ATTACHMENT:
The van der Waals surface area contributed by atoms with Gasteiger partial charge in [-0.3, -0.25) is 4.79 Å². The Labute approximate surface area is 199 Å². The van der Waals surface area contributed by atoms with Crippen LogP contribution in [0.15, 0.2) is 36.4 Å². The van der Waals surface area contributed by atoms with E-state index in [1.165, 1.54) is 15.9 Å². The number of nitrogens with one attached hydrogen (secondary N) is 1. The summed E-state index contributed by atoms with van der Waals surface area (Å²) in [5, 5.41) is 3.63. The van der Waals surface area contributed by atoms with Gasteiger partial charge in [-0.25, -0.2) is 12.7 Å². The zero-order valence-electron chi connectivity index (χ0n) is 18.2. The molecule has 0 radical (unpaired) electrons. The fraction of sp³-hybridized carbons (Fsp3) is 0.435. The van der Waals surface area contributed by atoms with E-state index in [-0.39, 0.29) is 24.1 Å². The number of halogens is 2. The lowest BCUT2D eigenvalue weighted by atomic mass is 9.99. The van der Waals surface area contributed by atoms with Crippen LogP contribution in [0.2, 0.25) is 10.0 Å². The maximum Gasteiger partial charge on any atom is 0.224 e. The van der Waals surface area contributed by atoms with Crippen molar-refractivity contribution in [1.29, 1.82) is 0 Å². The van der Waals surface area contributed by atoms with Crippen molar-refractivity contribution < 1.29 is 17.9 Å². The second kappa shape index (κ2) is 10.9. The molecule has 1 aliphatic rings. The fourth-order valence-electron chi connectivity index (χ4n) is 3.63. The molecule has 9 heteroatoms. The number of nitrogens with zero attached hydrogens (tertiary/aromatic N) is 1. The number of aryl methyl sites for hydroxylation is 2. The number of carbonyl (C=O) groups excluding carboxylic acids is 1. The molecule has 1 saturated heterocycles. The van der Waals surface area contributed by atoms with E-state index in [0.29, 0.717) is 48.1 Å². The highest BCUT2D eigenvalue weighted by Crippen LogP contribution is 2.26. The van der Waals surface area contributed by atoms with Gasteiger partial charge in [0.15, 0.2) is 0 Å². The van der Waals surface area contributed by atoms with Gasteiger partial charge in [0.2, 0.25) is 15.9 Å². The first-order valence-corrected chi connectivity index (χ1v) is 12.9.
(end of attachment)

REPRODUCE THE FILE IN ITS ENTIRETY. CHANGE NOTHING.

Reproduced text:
The van der Waals surface area contributed by atoms with Gasteiger partial charge in [-0.3, -0.25) is 4.79 Å². The Labute approximate surface area is 199 Å². The van der Waals surface area contributed by atoms with Crippen LogP contribution in [0.15, 0.2) is 36.4 Å². The van der Waals surface area contributed by atoms with E-state index in [1.165, 1.54) is 15.9 Å². The number of nitrogens with one attached hydrogen (secondary N) is 1. The summed E-state index contributed by atoms with van der Waals surface area (Å²) in [5, 5.41) is 3.63. The van der Waals surface area contributed by atoms with Gasteiger partial charge in [-0.25, -0.2) is 12.7 Å². The zero-order valence-electron chi connectivity index (χ0n) is 18.2. The molecule has 0 radical (unpaired) electrons. The fraction of sp³-hybridized carbons (Fsp3) is 0.435. The van der Waals surface area contributed by atoms with E-state index in [-0.39, 0.29) is 24.1 Å². The number of halogens is 2. The lowest BCUT2D eigenvalue weighted by atomic mass is 9.99. The van der Waals surface area contributed by atoms with Crippen LogP contribution in [0.2, 0.25) is 10.0 Å². The maximum Gasteiger partial charge on any atom is 0.224 e. The van der Waals surface area contributed by atoms with Crippen molar-refractivity contribution in [1.29, 1.82) is 0 Å². The van der Waals surface area contributed by atoms with Crippen molar-refractivity contribution < 1.29 is 17.9 Å². The second kappa shape index (κ2) is 10.9. The molecule has 1 aliphatic rings. The fourth-order valence-electron chi connectivity index (χ4n) is 3.63. The molecule has 9 heteroatoms. The number of nitrogens with zero attached hydrogens (tertiary/aromatic N) is 1. The number of aryl methyl sites for hydroxylation is 2. The number of carbonyl (C=O) groups excluding carboxylic acids is 1. The molecule has 1 saturated heterocycles. The van der Waals surface area contributed by atoms with E-state index in [0.29, 0.717) is 48.1 Å². The highest BCUT2D eigenvalue weighted by Crippen LogP contribution is 2.26. The van der Waals surface area contributed by atoms with Gasteiger partial charge in [0.15, 0.2) is 0 Å². The van der Waals surface area contributed by atoms with Gasteiger partial charge in [0.2, 0.25) is 15.9 Å². The first-order valence-corrected chi connectivity index (χ1v) is 12.9.